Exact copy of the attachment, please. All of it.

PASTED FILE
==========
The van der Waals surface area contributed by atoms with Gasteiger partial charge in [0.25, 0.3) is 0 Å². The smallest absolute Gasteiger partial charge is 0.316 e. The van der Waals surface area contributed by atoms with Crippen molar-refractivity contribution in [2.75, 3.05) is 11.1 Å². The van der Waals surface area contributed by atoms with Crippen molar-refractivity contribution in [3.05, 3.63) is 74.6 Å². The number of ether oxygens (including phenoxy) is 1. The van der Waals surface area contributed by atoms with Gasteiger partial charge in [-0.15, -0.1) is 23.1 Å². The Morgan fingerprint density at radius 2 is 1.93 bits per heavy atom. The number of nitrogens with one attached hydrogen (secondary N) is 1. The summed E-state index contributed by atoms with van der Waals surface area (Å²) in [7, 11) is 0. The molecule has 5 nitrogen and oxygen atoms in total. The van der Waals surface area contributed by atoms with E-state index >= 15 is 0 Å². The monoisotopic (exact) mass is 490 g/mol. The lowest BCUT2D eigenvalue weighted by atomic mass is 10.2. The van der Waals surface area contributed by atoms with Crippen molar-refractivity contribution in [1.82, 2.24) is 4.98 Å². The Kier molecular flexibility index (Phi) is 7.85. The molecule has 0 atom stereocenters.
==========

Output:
The van der Waals surface area contributed by atoms with Gasteiger partial charge in [0.25, 0.3) is 0 Å². The smallest absolute Gasteiger partial charge is 0.316 e. The van der Waals surface area contributed by atoms with Crippen molar-refractivity contribution in [2.75, 3.05) is 11.1 Å². The van der Waals surface area contributed by atoms with Crippen molar-refractivity contribution in [3.05, 3.63) is 74.6 Å². The number of ether oxygens (including phenoxy) is 1. The van der Waals surface area contributed by atoms with Gasteiger partial charge in [-0.15, -0.1) is 23.1 Å². The Morgan fingerprint density at radius 2 is 1.93 bits per heavy atom. The number of nitrogens with one attached hydrogen (secondary N) is 1. The summed E-state index contributed by atoms with van der Waals surface area (Å²) in [7, 11) is 0. The molecule has 5 nitrogen and oxygen atoms in total. The van der Waals surface area contributed by atoms with E-state index >= 15 is 0 Å². The monoisotopic (exact) mass is 490 g/mol. The lowest BCUT2D eigenvalue weighted by atomic mass is 10.2. The van der Waals surface area contributed by atoms with Crippen molar-refractivity contribution in [1.82, 2.24) is 4.98 Å². The Kier molecular flexibility index (Phi) is 7.85. The molecule has 0 atom stereocenters.